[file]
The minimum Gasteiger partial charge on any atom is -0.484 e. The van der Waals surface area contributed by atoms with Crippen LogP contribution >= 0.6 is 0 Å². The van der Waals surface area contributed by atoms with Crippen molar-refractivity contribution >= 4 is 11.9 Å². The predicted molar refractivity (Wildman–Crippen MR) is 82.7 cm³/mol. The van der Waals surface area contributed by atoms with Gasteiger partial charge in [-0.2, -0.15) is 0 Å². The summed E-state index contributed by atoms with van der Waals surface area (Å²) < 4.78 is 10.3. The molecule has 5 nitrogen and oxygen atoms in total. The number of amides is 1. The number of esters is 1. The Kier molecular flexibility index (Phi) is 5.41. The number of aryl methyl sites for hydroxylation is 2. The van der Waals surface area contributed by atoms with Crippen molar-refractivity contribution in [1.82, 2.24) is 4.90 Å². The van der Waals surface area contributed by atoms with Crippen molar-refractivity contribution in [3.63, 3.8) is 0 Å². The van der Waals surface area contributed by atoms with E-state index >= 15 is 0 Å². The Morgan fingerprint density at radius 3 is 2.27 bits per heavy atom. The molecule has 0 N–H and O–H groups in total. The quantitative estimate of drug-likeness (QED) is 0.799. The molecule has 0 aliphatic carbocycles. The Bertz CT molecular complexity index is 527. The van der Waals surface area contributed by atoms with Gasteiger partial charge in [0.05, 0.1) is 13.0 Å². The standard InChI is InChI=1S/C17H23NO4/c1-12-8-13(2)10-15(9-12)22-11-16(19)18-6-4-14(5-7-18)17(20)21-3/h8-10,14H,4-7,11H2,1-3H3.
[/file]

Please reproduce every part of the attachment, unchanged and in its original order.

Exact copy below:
The minimum Gasteiger partial charge on any atom is -0.484 e. The van der Waals surface area contributed by atoms with Crippen LogP contribution >= 0.6 is 0 Å². The van der Waals surface area contributed by atoms with Crippen molar-refractivity contribution >= 4 is 11.9 Å². The predicted molar refractivity (Wildman–Crippen MR) is 82.7 cm³/mol. The van der Waals surface area contributed by atoms with Gasteiger partial charge in [-0.2, -0.15) is 0 Å². The summed E-state index contributed by atoms with van der Waals surface area (Å²) < 4.78 is 10.3. The molecule has 5 nitrogen and oxygen atoms in total. The number of amides is 1. The number of esters is 1. The Kier molecular flexibility index (Phi) is 5.41. The number of aryl methyl sites for hydroxylation is 2. The van der Waals surface area contributed by atoms with Crippen molar-refractivity contribution in [1.82, 2.24) is 4.90 Å². The van der Waals surface area contributed by atoms with Crippen molar-refractivity contribution in [3.63, 3.8) is 0 Å². The van der Waals surface area contributed by atoms with E-state index >= 15 is 0 Å². The Morgan fingerprint density at radius 3 is 2.27 bits per heavy atom. The molecule has 0 N–H and O–H groups in total. The quantitative estimate of drug-likeness (QED) is 0.799. The molecule has 0 aliphatic carbocycles. The Bertz CT molecular complexity index is 527. The van der Waals surface area contributed by atoms with Gasteiger partial charge in [0.05, 0.1) is 13.0 Å². The standard InChI is InChI=1S/C17H23NO4/c1-12-8-13(2)10-15(9-12)22-11-16(19)18-6-4-14(5-7-18)17(20)21-3/h8-10,14H,4-7,11H2,1-3H3.